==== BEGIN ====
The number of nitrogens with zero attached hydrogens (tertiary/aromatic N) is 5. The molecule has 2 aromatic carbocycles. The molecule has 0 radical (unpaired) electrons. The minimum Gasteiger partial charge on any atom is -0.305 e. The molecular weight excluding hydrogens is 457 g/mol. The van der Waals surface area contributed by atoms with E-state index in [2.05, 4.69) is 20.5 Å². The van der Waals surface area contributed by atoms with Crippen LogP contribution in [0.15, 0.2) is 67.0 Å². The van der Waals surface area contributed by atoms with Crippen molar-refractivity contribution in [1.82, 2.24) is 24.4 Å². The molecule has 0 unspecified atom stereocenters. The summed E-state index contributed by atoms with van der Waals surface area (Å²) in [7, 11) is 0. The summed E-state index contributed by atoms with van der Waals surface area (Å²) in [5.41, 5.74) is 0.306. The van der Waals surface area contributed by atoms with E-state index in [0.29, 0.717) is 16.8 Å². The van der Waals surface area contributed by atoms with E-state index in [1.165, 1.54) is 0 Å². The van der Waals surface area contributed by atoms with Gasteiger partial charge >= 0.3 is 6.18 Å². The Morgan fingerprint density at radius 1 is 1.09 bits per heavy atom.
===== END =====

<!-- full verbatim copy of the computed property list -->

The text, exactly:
The number of nitrogens with zero attached hydrogens (tertiary/aromatic N) is 5. The molecule has 2 aromatic carbocycles. The molecule has 0 radical (unpaired) electrons. The minimum Gasteiger partial charge on any atom is -0.305 e. The molecular weight excluding hydrogens is 457 g/mol. The van der Waals surface area contributed by atoms with E-state index in [2.05, 4.69) is 20.5 Å². The van der Waals surface area contributed by atoms with Crippen LogP contribution in [0.15, 0.2) is 67.0 Å². The van der Waals surface area contributed by atoms with Crippen molar-refractivity contribution in [1.82, 2.24) is 24.4 Å². The molecule has 0 unspecified atom stereocenters. The summed E-state index contributed by atoms with van der Waals surface area (Å²) in [7, 11) is 0. The summed E-state index contributed by atoms with van der Waals surface area (Å²) in [5.41, 5.74) is 0.306. The van der Waals surface area contributed by atoms with E-state index in [0.29, 0.717) is 16.8 Å². The van der Waals surface area contributed by atoms with E-state index in [1.165, 1.54) is 0 Å². The van der Waals surface area contributed by atoms with Gasteiger partial charge >= 0.3 is 6.18 Å². The Morgan fingerprint density at radius 1 is 1.09 bits per heavy atom.